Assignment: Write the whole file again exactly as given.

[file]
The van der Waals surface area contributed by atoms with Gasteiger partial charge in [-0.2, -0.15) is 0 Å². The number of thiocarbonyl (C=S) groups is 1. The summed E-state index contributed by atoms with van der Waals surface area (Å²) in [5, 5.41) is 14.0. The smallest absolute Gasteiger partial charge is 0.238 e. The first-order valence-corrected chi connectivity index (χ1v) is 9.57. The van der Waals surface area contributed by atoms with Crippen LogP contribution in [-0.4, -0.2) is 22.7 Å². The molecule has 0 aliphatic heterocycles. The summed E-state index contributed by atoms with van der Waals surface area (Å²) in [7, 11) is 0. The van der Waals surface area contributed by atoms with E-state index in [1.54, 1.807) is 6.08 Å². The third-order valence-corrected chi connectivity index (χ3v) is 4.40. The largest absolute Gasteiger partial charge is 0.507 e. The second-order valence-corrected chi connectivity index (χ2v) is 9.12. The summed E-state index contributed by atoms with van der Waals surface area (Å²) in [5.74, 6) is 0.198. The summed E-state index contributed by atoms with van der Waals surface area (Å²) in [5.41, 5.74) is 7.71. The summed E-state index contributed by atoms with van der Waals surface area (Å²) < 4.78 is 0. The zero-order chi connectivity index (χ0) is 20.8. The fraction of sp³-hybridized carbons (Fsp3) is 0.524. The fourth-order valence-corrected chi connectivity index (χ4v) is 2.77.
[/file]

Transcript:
The van der Waals surface area contributed by atoms with Gasteiger partial charge in [-0.2, -0.15) is 0 Å². The number of thiocarbonyl (C=S) groups is 1. The summed E-state index contributed by atoms with van der Waals surface area (Å²) in [5, 5.41) is 14.0. The smallest absolute Gasteiger partial charge is 0.238 e. The first-order valence-corrected chi connectivity index (χ1v) is 9.57. The van der Waals surface area contributed by atoms with Crippen LogP contribution in [-0.4, -0.2) is 22.7 Å². The molecule has 0 aliphatic heterocycles. The summed E-state index contributed by atoms with van der Waals surface area (Å²) in [7, 11) is 0. The van der Waals surface area contributed by atoms with E-state index in [1.54, 1.807) is 6.08 Å². The third-order valence-corrected chi connectivity index (χ3v) is 4.40. The largest absolute Gasteiger partial charge is 0.507 e. The second-order valence-corrected chi connectivity index (χ2v) is 9.12. The summed E-state index contributed by atoms with van der Waals surface area (Å²) in [5.74, 6) is 0.198. The summed E-state index contributed by atoms with van der Waals surface area (Å²) in [5.41, 5.74) is 7.71. The summed E-state index contributed by atoms with van der Waals surface area (Å²) < 4.78 is 0. The zero-order chi connectivity index (χ0) is 20.8. The fraction of sp³-hybridized carbons (Fsp3) is 0.524. The fourth-order valence-corrected chi connectivity index (χ4v) is 2.77.